SCIE Research briefing 30: The relationship between dual diagnosis: substance misuse and dealing with mental health issues
By Ilana Crome and Pat Chambers, with Martin Frisher, Roger Bloor and Diane Roberts
Published January 2009
This briefing examines the issues presented by service users with dual diagnosis for UK practitioners in health and social care. Confusingly, the term ‘dual diagnosis’ is used to describe several combinations of physical, psychological or developmental conditions; but for the purpose of this briefing, it refers to the co-existence of substance misuse and mental health problems. This briefing considers all age groups and uses the term ‘substance’ to refer to illegal or illicit drugs; alcohol; nicotine and prescription drugs. The terms ‘substance’ and ‘drug’ are used interchangeably. ‘Mental health problems’ refers to severe or enduring conditions, while ‘substance misuse’ refers to chronic or complex substance use problems. The briefing does not consider specific pharmacological or other treatment interventions in detail, but focuses on issues arising at the health and social care interface. It draws on research and literature from other countries, including the US where the majority of research on dual diagnosis has been conducted; to provide an overview for health and social care practitioners in the UK. Where there are gaps in the research, for example, in regard to service user involvement, recovery approaches and personalisation of services, the briefing draws upon evidence from relevant fields such as mental health and substance misuse. Throughout this briefing the terms, patient, client, and service user are used interchangeably to reflect the different usages prevalent within different sectors of health and social care.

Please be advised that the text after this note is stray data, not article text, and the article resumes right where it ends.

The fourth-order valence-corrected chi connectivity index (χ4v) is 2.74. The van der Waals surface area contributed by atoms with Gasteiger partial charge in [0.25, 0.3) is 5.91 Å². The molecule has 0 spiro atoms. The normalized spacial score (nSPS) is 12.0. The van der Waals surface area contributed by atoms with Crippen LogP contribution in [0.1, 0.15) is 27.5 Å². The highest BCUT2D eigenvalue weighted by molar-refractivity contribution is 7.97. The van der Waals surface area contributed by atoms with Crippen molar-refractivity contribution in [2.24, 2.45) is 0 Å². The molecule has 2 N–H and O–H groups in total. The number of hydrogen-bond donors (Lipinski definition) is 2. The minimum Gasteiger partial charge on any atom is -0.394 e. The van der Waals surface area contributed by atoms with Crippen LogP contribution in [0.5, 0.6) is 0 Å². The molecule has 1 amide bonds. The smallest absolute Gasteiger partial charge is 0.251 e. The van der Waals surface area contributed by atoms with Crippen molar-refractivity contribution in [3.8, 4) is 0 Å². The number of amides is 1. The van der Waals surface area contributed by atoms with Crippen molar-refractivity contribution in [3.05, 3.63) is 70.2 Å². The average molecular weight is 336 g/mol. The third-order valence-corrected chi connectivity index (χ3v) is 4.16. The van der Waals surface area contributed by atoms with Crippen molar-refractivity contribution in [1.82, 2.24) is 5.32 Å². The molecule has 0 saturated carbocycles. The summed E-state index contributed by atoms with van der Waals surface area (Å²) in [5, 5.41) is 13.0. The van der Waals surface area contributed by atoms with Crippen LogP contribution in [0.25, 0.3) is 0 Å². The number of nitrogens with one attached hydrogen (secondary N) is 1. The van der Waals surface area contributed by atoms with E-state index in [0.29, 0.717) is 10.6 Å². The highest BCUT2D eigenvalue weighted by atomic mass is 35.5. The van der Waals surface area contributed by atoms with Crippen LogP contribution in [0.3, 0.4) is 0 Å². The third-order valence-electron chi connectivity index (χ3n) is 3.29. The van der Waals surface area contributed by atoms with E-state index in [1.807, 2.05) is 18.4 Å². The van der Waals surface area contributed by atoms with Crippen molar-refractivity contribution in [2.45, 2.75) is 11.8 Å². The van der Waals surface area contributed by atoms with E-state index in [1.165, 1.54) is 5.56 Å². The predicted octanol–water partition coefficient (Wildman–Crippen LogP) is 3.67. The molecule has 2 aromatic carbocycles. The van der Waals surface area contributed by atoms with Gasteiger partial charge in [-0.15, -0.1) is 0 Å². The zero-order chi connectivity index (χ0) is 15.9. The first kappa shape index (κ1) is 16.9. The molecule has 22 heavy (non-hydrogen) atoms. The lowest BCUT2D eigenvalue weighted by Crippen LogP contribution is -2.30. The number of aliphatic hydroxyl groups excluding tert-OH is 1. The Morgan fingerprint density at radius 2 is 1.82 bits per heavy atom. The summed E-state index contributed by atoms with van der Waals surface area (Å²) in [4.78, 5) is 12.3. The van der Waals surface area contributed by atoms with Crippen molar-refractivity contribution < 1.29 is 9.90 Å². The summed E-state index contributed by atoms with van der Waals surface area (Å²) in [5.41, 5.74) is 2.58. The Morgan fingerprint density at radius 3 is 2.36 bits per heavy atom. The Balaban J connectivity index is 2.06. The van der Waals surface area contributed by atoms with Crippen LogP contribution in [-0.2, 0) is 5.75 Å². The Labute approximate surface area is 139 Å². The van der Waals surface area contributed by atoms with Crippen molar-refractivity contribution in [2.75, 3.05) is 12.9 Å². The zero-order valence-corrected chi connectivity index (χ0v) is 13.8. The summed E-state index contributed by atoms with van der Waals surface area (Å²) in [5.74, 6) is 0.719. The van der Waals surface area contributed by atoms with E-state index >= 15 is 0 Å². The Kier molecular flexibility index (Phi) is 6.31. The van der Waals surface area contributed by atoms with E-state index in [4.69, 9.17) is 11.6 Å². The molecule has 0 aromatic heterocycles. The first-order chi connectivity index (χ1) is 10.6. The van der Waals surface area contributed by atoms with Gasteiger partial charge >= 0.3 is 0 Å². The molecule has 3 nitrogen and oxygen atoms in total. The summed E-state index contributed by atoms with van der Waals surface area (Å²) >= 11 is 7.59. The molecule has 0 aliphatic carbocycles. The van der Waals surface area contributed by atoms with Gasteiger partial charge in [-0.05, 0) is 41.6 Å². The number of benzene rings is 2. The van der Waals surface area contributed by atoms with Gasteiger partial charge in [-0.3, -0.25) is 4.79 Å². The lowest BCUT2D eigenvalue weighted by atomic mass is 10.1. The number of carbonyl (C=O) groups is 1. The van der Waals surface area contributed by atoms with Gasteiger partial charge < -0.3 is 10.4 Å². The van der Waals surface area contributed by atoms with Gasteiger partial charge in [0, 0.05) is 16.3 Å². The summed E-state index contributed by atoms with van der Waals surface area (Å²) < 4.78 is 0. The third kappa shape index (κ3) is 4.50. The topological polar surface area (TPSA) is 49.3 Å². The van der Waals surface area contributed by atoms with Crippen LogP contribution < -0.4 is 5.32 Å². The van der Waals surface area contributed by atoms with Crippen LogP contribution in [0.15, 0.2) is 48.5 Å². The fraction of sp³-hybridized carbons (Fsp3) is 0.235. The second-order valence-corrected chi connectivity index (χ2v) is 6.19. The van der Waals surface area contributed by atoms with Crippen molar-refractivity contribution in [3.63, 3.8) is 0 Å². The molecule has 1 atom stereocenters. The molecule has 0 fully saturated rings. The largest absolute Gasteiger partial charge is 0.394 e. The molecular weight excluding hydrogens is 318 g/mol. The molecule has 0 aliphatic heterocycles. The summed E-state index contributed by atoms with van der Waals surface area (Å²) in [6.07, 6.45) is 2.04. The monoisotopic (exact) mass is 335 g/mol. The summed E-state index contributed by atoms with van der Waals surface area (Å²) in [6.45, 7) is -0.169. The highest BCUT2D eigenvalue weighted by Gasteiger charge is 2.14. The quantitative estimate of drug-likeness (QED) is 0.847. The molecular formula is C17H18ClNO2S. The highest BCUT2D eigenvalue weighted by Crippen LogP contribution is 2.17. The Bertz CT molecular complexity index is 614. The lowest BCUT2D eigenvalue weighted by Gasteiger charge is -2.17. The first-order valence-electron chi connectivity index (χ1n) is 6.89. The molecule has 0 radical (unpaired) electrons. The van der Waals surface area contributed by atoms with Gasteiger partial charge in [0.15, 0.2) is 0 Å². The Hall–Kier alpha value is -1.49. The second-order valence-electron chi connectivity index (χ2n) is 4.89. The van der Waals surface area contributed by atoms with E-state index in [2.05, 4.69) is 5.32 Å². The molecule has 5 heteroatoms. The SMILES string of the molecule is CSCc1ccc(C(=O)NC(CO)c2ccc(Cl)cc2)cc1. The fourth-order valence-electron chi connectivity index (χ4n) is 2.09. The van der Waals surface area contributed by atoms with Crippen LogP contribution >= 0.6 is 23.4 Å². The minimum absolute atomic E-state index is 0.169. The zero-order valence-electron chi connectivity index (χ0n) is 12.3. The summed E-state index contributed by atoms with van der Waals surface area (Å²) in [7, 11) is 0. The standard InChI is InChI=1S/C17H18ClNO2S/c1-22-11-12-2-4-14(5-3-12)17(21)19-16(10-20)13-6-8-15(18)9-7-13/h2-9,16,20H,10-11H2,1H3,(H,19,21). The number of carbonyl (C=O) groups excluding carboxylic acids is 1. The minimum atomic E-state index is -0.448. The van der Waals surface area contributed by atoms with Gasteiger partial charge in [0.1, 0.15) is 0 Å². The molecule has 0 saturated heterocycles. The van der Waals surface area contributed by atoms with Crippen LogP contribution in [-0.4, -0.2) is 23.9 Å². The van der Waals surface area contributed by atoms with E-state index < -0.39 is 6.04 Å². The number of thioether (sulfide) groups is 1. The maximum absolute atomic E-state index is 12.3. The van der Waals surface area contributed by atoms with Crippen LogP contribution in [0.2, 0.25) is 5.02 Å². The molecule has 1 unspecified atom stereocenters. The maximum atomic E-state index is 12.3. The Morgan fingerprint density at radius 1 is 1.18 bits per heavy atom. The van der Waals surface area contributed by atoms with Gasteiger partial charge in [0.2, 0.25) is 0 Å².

- The prevalence of co-existing mental health and substance use problems (termed ‘dual diagnosis’) may affect between 30 and 70 per cent of those presenting to health and social care settings.
- There is growing awareness of the serious social, psychological and physical complications of the combined use of substances and mental health problems.
- Given the multiplicity of social, familial and economic problems associated with dual diagnosis, social workers have a distinctive role to play in multi-agency work.
- Interprofessional training and working, encompassing statutory and non-statutory sectors is essential.
- Knowledge of screening and assessment for dual diagnosis should be core training elements for health and social care practitioners. The effectiveness of treatment and other interventions is improving.
- Service provision should actively engage users and carers from initial assessment to continuity of long-term care. The importance of understanding and working with service user’s experience and perspective cannot be underestimated.
- Raising awareness among non-professionals, including carers, can make a major contribution to improved service access and treatment.